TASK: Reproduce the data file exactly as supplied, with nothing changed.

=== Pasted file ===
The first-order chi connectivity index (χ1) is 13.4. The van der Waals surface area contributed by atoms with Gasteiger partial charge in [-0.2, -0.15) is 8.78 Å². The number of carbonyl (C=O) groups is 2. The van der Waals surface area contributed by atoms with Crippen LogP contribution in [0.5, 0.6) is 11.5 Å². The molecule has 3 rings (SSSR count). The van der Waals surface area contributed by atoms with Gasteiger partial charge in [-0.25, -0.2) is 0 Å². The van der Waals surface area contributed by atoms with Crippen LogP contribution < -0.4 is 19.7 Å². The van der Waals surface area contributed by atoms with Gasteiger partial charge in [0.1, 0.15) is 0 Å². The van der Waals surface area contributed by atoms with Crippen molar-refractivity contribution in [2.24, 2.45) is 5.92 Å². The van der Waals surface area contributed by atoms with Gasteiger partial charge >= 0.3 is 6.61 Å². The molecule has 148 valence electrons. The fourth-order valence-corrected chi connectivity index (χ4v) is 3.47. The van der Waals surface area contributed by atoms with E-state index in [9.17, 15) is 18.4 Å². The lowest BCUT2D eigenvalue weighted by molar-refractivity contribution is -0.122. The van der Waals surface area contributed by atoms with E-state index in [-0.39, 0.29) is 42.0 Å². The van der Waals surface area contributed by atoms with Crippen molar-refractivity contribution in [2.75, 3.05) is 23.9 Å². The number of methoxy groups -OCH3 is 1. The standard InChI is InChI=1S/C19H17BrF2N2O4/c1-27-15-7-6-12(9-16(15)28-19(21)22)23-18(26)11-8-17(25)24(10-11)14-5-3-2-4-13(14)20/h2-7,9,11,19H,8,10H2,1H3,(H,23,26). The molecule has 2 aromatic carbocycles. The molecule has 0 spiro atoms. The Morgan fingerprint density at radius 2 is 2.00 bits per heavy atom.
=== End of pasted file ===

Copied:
The first-order chi connectivity index (χ1) is 13.4. The van der Waals surface area contributed by atoms with Gasteiger partial charge in [-0.2, -0.15) is 8.78 Å². The number of carbonyl (C=O) groups is 2. The van der Waals surface area contributed by atoms with Crippen LogP contribution in [0.5, 0.6) is 11.5 Å². The molecule has 3 rings (SSSR count). The van der Waals surface area contributed by atoms with Gasteiger partial charge in [-0.25, -0.2) is 0 Å². The van der Waals surface area contributed by atoms with Crippen LogP contribution < -0.4 is 19.7 Å². The van der Waals surface area contributed by atoms with Gasteiger partial charge in [0.1, 0.15) is 0 Å². The van der Waals surface area contributed by atoms with Crippen molar-refractivity contribution in [2.24, 2.45) is 5.92 Å². The van der Waals surface area contributed by atoms with Gasteiger partial charge >= 0.3 is 6.61 Å². The molecule has 148 valence electrons. The fourth-order valence-corrected chi connectivity index (χ4v) is 3.47. The van der Waals surface area contributed by atoms with E-state index in [9.17, 15) is 18.4 Å². The lowest BCUT2D eigenvalue weighted by molar-refractivity contribution is -0.122. The van der Waals surface area contributed by atoms with E-state index in [-0.39, 0.29) is 42.0 Å². The van der Waals surface area contributed by atoms with Crippen molar-refractivity contribution in [2.75, 3.05) is 23.9 Å². The number of methoxy groups -OCH3 is 1. The standard InChI is InChI=1S/C19H17BrF2N2O4/c1-27-15-7-6-12(9-16(15)28-19(21)22)23-18(26)11-8-17(25)24(10-11)14-5-3-2-4-13(14)20/h2-7,9,11,19H,8,10H2,1H3,(H,23,26). The molecule has 2 aromatic carbocycles. The molecule has 0 spiro atoms. The Morgan fingerprint density at radius 2 is 2.00 bits per heavy atom.